As far as relations with ASEAN countries are concerned, the EU has signed two FTAs with Singapore (EUSFTA, 2018) and Vietnam (2019) to date, while the one with Indonesia is at an advanced stage of negotiation. Consistent with the line expressed by the Commission, all these agreements include a TSD chapter. For the EUSFTA, negotiations on the chapter were particularly straightforward, as Singapore was already aligning with core ILO standards, and also produced rules on fisheries and logging. The Agreement with Vietnam also provides a noticeable level of commitment to labour rights (which Hanoi has followed up by by ratifying important ILO conventions) and environmental protection. Singapore and Vietnam are respectively the EU's first and second trading partners among ASEAN countries in terms of trade in goods and services, and the two FTAs will set a key precedent for future negotiations with other countries in the region. However, it is not enough to put commitments in writing: particular attention will have to be paid to the effective implementation of the TSD Chapter and, if necessary, to the enforcement of the Agreements. The involvement of civil society in the partner countries will be essential to measure the progress made in practice and, precisely for this reason, the FTAs provide for ad hoc stakeholder consultation tools.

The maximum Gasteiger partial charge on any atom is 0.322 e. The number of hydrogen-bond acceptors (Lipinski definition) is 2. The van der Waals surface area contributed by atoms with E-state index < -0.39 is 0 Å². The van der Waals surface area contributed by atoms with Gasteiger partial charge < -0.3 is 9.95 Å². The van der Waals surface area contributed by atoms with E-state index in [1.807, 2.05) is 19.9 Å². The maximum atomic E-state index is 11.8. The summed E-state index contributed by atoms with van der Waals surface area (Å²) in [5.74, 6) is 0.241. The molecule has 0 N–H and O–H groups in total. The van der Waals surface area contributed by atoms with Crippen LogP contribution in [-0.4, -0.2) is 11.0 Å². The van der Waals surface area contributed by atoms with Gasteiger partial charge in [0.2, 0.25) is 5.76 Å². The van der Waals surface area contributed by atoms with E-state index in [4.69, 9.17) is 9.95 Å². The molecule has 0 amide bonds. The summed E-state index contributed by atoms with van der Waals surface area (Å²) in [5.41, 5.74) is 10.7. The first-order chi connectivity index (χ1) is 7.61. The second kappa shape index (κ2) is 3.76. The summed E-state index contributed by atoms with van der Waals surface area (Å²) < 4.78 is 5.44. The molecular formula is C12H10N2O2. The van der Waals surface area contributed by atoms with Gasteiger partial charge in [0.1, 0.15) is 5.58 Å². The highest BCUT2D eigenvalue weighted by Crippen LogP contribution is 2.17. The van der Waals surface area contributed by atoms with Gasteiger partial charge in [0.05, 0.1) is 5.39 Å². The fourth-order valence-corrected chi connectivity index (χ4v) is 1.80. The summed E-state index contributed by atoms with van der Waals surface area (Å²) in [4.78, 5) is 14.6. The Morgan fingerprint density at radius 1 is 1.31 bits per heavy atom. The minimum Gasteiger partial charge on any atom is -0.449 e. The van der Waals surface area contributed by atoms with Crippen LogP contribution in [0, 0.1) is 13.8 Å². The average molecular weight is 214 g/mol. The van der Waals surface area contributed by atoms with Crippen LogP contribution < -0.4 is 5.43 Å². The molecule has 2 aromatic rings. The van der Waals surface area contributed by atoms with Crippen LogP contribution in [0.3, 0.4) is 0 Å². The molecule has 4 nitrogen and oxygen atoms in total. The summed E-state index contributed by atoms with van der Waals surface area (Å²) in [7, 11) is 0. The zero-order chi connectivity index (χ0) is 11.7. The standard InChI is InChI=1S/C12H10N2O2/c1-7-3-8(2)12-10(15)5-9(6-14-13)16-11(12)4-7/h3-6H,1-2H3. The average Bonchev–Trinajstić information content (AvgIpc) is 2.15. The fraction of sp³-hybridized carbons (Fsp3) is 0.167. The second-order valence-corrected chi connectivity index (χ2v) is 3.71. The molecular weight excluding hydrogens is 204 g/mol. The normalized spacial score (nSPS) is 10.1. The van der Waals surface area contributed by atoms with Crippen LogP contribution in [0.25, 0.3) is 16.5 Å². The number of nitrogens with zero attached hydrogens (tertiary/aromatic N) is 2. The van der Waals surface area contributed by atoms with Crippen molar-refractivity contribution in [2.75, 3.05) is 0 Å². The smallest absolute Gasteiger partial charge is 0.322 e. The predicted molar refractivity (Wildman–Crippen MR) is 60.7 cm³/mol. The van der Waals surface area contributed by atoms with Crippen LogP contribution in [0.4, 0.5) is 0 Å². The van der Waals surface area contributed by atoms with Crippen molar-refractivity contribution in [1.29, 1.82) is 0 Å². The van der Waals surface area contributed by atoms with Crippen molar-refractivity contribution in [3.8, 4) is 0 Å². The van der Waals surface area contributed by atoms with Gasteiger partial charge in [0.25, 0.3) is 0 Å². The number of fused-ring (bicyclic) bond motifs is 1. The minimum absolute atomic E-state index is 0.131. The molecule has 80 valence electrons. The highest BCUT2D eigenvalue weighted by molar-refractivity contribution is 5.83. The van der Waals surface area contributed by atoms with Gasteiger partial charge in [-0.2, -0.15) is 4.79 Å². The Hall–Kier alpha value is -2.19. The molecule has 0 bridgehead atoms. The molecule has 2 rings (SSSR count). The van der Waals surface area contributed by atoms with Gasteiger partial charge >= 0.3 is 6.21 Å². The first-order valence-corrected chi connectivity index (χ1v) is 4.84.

While negotiations on the trade agreement with Indonesia are at an advanced stage, the other tables opened by Brussels with the ASEAN countries are at a standstill (Malaysia, Thailand, the Philippines). It is precisely on the TSD chapters that differences in views between the EU and its partners on specific issues become visible. For example, the issue of vegetable oils is not easy to handle for the Commission, as it seeks to strike a balance between the demands of European public opinion and the sensitivities of Jakarta and Kuala Lumpur - sensitivities that sometimes even lead to legal action at the WTO. However, it is important to recall that FTAs are not the only instrument with a TSD approach used in the region: Generalised Schemes of Preferences (GSP) have proven to be an effective means to grant privileged market access to the EU market to countries such as Cambodia, Myanmar (both beneficiaries of the most favourable regime, EBA - Everything But Arms, which grants duty and quota-free exports to Europe) and the Philippines. In order to continue to benefit from the GSP, however, the partners must commit to adopting and implementing sustainable development policies. Otherwise, the scheme will be revoked, a measure adopted against Cambodia after a long process of scrutiny and confrontation and that could also be taken against Myanmar. The dilemma facing the EU is not an easy one to solve. On the one hand, it is necessary to be rigorous in imposing on ASEAN countries the respect of environmental and social obligations, in line with the European ambition to have a "value-based" trade policy, in which the commitments on SDGs taken at bilateral and multilateral level with the partner are binding. On the other hand, it is also necessary to bear in mind these countries' needs and the risk that, in the absence of an agreement with the EU, they may end up in the commercial sphere of other powers. Deepening the relationship between Europe and each ASEAN country is a necessary precondition for greater cooperation on the challenges of the 2030 Agenda.